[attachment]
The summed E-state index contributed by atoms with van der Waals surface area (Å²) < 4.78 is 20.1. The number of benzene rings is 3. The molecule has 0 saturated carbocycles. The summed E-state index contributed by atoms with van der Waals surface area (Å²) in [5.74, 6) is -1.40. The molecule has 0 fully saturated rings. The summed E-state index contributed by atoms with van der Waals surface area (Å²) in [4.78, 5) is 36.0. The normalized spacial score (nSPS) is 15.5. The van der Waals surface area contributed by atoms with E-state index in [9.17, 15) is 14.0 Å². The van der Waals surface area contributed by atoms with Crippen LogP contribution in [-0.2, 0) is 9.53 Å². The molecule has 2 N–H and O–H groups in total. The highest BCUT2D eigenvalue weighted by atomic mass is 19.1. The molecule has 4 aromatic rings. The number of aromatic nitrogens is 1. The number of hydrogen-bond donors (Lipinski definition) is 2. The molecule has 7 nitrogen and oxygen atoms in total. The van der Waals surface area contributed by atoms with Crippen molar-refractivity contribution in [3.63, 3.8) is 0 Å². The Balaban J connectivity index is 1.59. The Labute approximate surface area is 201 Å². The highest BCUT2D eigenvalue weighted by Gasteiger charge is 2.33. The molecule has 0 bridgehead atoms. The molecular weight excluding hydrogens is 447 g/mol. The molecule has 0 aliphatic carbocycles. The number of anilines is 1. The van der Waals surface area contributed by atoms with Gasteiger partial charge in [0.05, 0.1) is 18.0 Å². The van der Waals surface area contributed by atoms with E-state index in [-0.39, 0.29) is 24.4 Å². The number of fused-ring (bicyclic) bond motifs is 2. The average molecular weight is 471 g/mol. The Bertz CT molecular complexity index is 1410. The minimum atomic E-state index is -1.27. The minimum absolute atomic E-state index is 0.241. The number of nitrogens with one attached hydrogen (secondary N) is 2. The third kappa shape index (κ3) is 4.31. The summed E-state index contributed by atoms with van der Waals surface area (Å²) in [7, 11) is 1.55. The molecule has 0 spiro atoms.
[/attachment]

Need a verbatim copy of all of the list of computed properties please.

The summed E-state index contributed by atoms with van der Waals surface area (Å²) < 4.78 is 20.1. The number of benzene rings is 3. The molecule has 0 saturated carbocycles. The summed E-state index contributed by atoms with van der Waals surface area (Å²) in [5.74, 6) is -1.40. The molecule has 0 fully saturated rings. The summed E-state index contributed by atoms with van der Waals surface area (Å²) in [4.78, 5) is 36.0. The normalized spacial score (nSPS) is 15.5. The van der Waals surface area contributed by atoms with E-state index in [9.17, 15) is 14.0 Å². The van der Waals surface area contributed by atoms with Crippen LogP contribution in [-0.2, 0) is 9.53 Å². The molecule has 2 N–H and O–H groups in total. The highest BCUT2D eigenvalue weighted by atomic mass is 19.1. The molecule has 4 aromatic rings. The number of aromatic nitrogens is 1. The number of hydrogen-bond donors (Lipinski definition) is 2. The molecule has 7 nitrogen and oxygen atoms in total. The van der Waals surface area contributed by atoms with Crippen molar-refractivity contribution in [3.63, 3.8) is 0 Å². The Balaban J connectivity index is 1.59. The Labute approximate surface area is 201 Å². The highest BCUT2D eigenvalue weighted by Gasteiger charge is 2.33. The molecule has 0 bridgehead atoms. The molecular weight excluding hydrogens is 447 g/mol. The molecule has 0 aliphatic carbocycles. The number of anilines is 1. The van der Waals surface area contributed by atoms with Gasteiger partial charge in [0.05, 0.1) is 18.0 Å². The van der Waals surface area contributed by atoms with E-state index in [-0.39, 0.29) is 24.4 Å². The number of fused-ring (bicyclic) bond motifs is 2. The average molecular weight is 471 g/mol. The Bertz CT molecular complexity index is 1410. The minimum atomic E-state index is -1.27. The minimum absolute atomic E-state index is 0.241. The number of nitrogens with one attached hydrogen (secondary N) is 2. The third kappa shape index (κ3) is 4.31. The summed E-state index contributed by atoms with van der Waals surface area (Å²) in [7, 11) is 1.55. The molecule has 0 spiro atoms.